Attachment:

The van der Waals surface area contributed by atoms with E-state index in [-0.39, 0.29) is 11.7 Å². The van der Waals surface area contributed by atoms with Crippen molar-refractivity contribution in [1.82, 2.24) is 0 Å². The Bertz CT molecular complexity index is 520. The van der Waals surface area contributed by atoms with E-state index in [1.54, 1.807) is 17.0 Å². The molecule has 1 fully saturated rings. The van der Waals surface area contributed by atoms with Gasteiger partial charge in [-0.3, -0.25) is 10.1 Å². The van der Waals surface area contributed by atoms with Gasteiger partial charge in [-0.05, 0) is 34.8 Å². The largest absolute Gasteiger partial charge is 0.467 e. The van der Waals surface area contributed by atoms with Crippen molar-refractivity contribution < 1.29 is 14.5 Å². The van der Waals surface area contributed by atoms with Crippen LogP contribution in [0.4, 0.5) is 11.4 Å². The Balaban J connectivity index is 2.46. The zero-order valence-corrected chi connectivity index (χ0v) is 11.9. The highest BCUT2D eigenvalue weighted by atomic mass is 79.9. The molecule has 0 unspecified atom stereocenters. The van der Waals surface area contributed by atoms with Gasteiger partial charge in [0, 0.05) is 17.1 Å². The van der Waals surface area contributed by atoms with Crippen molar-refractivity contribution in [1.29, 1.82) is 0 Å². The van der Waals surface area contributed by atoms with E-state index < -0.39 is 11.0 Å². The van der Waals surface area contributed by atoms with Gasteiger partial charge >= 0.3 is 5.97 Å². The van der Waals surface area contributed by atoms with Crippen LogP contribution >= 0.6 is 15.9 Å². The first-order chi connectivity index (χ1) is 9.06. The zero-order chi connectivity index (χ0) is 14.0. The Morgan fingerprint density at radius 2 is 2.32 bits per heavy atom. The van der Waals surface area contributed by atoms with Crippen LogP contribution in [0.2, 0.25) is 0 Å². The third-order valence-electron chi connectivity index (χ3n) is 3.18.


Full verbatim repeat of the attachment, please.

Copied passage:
The van der Waals surface area contributed by atoms with E-state index in [-0.39, 0.29) is 11.7 Å². The van der Waals surface area contributed by atoms with Crippen molar-refractivity contribution in [1.82, 2.24) is 0 Å². The Bertz CT molecular complexity index is 520. The van der Waals surface area contributed by atoms with E-state index in [1.54, 1.807) is 17.0 Å². The molecule has 1 fully saturated rings. The van der Waals surface area contributed by atoms with Gasteiger partial charge in [-0.3, -0.25) is 10.1 Å². The van der Waals surface area contributed by atoms with Gasteiger partial charge in [-0.05, 0) is 34.8 Å². The largest absolute Gasteiger partial charge is 0.467 e. The van der Waals surface area contributed by atoms with Crippen molar-refractivity contribution < 1.29 is 14.5 Å². The van der Waals surface area contributed by atoms with Crippen LogP contribution in [0.4, 0.5) is 11.4 Å². The Balaban J connectivity index is 2.46. The zero-order valence-corrected chi connectivity index (χ0v) is 11.9. The highest BCUT2D eigenvalue weighted by atomic mass is 79.9. The molecule has 0 unspecified atom stereocenters. The van der Waals surface area contributed by atoms with Gasteiger partial charge in [0, 0.05) is 17.1 Å². The van der Waals surface area contributed by atoms with Crippen molar-refractivity contribution in [1.29, 1.82) is 0 Å². The van der Waals surface area contributed by atoms with E-state index < -0.39 is 11.0 Å². The van der Waals surface area contributed by atoms with Gasteiger partial charge >= 0.3 is 5.97 Å². The van der Waals surface area contributed by atoms with Crippen LogP contribution >= 0.6 is 15.9 Å². The first-order chi connectivity index (χ1) is 9.06. The zero-order chi connectivity index (χ0) is 14.0. The Morgan fingerprint density at radius 2 is 2.32 bits per heavy atom. The van der Waals surface area contributed by atoms with Crippen LogP contribution in [0.2, 0.25) is 0 Å². The third-order valence-electron chi connectivity index (χ3n) is 3.18.